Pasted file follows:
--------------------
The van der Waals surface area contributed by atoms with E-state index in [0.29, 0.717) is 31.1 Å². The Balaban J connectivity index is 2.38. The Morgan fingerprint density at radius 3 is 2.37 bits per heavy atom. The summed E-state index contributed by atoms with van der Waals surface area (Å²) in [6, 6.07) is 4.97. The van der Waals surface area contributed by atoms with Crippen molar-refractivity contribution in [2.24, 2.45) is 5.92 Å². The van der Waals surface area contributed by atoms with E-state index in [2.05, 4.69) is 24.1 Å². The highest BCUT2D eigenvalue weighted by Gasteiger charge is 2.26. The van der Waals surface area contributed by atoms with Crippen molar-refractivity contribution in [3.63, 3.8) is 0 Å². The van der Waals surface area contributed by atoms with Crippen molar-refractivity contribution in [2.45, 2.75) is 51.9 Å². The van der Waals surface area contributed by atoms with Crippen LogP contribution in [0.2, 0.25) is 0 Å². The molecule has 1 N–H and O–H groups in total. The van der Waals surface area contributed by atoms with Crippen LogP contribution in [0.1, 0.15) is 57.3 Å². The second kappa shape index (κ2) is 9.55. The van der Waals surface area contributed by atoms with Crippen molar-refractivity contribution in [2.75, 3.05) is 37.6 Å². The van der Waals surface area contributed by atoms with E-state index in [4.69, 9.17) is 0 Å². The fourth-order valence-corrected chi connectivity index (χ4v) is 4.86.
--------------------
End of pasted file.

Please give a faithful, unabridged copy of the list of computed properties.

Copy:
The van der Waals surface area contributed by atoms with E-state index in [0.29, 0.717) is 31.1 Å². The Balaban J connectivity index is 2.38. The Morgan fingerprint density at radius 3 is 2.37 bits per heavy atom. The summed E-state index contributed by atoms with van der Waals surface area (Å²) in [6, 6.07) is 4.97. The van der Waals surface area contributed by atoms with Crippen molar-refractivity contribution in [2.24, 2.45) is 5.92 Å². The van der Waals surface area contributed by atoms with E-state index in [2.05, 4.69) is 24.1 Å². The highest BCUT2D eigenvalue weighted by Gasteiger charge is 2.26. The van der Waals surface area contributed by atoms with Crippen molar-refractivity contribution in [3.63, 3.8) is 0 Å². The van der Waals surface area contributed by atoms with Crippen molar-refractivity contribution in [2.45, 2.75) is 51.9 Å². The van der Waals surface area contributed by atoms with Crippen LogP contribution in [0.2, 0.25) is 0 Å². The molecule has 1 N–H and O–H groups in total. The van der Waals surface area contributed by atoms with Crippen LogP contribution in [0.1, 0.15) is 57.3 Å². The second kappa shape index (κ2) is 9.55. The van der Waals surface area contributed by atoms with Crippen molar-refractivity contribution in [2.75, 3.05) is 37.6 Å². The van der Waals surface area contributed by atoms with E-state index in [4.69, 9.17) is 0 Å². The fourth-order valence-corrected chi connectivity index (χ4v) is 4.86.